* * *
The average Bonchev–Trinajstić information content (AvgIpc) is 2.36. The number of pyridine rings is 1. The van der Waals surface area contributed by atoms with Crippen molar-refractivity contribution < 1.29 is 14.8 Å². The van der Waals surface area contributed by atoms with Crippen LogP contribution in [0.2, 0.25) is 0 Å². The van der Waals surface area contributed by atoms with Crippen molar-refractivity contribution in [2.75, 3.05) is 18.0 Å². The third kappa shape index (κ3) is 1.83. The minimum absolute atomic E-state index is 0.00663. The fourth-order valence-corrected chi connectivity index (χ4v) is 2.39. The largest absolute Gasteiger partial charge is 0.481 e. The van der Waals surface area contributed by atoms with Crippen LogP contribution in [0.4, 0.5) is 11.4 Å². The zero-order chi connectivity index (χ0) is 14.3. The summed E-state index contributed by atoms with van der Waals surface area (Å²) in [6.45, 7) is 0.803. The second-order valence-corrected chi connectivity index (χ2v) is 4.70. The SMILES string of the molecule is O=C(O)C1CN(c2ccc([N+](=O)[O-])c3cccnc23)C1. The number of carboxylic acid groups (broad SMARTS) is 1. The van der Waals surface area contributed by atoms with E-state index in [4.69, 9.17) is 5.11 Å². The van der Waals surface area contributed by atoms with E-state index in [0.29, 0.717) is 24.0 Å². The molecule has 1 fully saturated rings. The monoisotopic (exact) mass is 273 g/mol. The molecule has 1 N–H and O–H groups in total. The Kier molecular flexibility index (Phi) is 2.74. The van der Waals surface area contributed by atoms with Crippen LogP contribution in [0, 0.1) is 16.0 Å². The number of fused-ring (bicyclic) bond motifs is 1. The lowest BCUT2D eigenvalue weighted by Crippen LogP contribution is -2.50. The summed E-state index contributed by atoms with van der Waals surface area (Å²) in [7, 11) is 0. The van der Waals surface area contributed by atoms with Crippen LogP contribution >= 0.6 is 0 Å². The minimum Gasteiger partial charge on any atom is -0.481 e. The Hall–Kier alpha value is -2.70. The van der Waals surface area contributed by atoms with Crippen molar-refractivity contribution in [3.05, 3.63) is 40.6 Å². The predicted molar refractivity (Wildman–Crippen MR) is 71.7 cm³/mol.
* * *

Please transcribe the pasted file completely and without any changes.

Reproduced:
The average Bonchev–Trinajstić information content (AvgIpc) is 2.36. The number of pyridine rings is 1. The van der Waals surface area contributed by atoms with Crippen molar-refractivity contribution < 1.29 is 14.8 Å². The van der Waals surface area contributed by atoms with Crippen LogP contribution in [0.2, 0.25) is 0 Å². The van der Waals surface area contributed by atoms with Crippen molar-refractivity contribution in [2.75, 3.05) is 18.0 Å². The third kappa shape index (κ3) is 1.83. The minimum absolute atomic E-state index is 0.00663. The fourth-order valence-corrected chi connectivity index (χ4v) is 2.39. The largest absolute Gasteiger partial charge is 0.481 e. The van der Waals surface area contributed by atoms with Crippen LogP contribution in [0.4, 0.5) is 11.4 Å². The zero-order chi connectivity index (χ0) is 14.3. The summed E-state index contributed by atoms with van der Waals surface area (Å²) in [6.45, 7) is 0.803. The second-order valence-corrected chi connectivity index (χ2v) is 4.70. The SMILES string of the molecule is O=C(O)C1CN(c2ccc([N+](=O)[O-])c3cccnc23)C1. The number of carboxylic acid groups (broad SMARTS) is 1. The van der Waals surface area contributed by atoms with E-state index in [4.69, 9.17) is 5.11 Å². The van der Waals surface area contributed by atoms with E-state index in [0.29, 0.717) is 24.0 Å². The molecule has 1 fully saturated rings. The monoisotopic (exact) mass is 273 g/mol. The molecule has 1 N–H and O–H groups in total. The Kier molecular flexibility index (Phi) is 2.74. The van der Waals surface area contributed by atoms with Crippen LogP contribution in [0, 0.1) is 16.0 Å². The number of fused-ring (bicyclic) bond motifs is 1. The lowest BCUT2D eigenvalue weighted by Crippen LogP contribution is -2.50. The summed E-state index contributed by atoms with van der Waals surface area (Å²) in [7, 11) is 0. The van der Waals surface area contributed by atoms with Crippen LogP contribution >= 0.6 is 0 Å². The minimum Gasteiger partial charge on any atom is -0.481 e. The Hall–Kier alpha value is -2.70. The van der Waals surface area contributed by atoms with Crippen molar-refractivity contribution in [3.05, 3.63) is 40.6 Å². The predicted molar refractivity (Wildman–Crippen MR) is 71.7 cm³/mol.